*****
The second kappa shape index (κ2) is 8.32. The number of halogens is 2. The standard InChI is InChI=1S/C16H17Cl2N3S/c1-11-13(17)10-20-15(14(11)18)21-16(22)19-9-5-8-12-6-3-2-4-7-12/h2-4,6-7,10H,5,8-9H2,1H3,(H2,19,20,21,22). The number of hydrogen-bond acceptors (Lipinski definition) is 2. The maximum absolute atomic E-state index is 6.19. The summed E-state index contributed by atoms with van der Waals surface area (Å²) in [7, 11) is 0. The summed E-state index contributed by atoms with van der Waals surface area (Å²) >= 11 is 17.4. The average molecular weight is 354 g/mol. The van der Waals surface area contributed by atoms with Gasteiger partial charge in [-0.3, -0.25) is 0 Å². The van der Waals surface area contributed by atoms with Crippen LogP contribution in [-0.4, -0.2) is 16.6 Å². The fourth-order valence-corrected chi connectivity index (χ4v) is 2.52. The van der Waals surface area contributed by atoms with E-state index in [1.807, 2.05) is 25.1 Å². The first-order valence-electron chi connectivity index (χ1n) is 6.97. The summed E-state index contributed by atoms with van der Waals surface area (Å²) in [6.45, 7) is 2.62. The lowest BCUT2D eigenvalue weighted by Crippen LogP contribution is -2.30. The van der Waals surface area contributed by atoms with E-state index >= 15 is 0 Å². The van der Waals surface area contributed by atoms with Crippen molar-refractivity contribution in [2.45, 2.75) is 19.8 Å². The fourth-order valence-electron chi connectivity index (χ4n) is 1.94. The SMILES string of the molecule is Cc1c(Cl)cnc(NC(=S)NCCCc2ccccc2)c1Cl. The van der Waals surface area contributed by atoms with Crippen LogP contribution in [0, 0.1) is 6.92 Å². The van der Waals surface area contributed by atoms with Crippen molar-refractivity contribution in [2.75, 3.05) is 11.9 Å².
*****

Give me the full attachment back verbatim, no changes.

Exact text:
The second kappa shape index (κ2) is 8.32. The number of halogens is 2. The standard InChI is InChI=1S/C16H17Cl2N3S/c1-11-13(17)10-20-15(14(11)18)21-16(22)19-9-5-8-12-6-3-2-4-7-12/h2-4,6-7,10H,5,8-9H2,1H3,(H2,19,20,21,22). The number of hydrogen-bond acceptors (Lipinski definition) is 2. The maximum absolute atomic E-state index is 6.19. The summed E-state index contributed by atoms with van der Waals surface area (Å²) in [7, 11) is 0. The summed E-state index contributed by atoms with van der Waals surface area (Å²) >= 11 is 17.4. The average molecular weight is 354 g/mol. The van der Waals surface area contributed by atoms with Gasteiger partial charge in [-0.3, -0.25) is 0 Å². The van der Waals surface area contributed by atoms with Crippen LogP contribution in [-0.4, -0.2) is 16.6 Å². The fourth-order valence-corrected chi connectivity index (χ4v) is 2.52. The van der Waals surface area contributed by atoms with E-state index in [1.807, 2.05) is 25.1 Å². The first-order valence-electron chi connectivity index (χ1n) is 6.97. The summed E-state index contributed by atoms with van der Waals surface area (Å²) in [6.45, 7) is 2.62. The lowest BCUT2D eigenvalue weighted by Crippen LogP contribution is -2.30. The van der Waals surface area contributed by atoms with E-state index >= 15 is 0 Å². The van der Waals surface area contributed by atoms with Crippen molar-refractivity contribution in [2.45, 2.75) is 19.8 Å². The fourth-order valence-electron chi connectivity index (χ4n) is 1.94. The SMILES string of the molecule is Cc1c(Cl)cnc(NC(=S)NCCCc2ccccc2)c1Cl. The van der Waals surface area contributed by atoms with Crippen LogP contribution in [0, 0.1) is 6.92 Å². The van der Waals surface area contributed by atoms with Crippen molar-refractivity contribution in [2.75, 3.05) is 11.9 Å².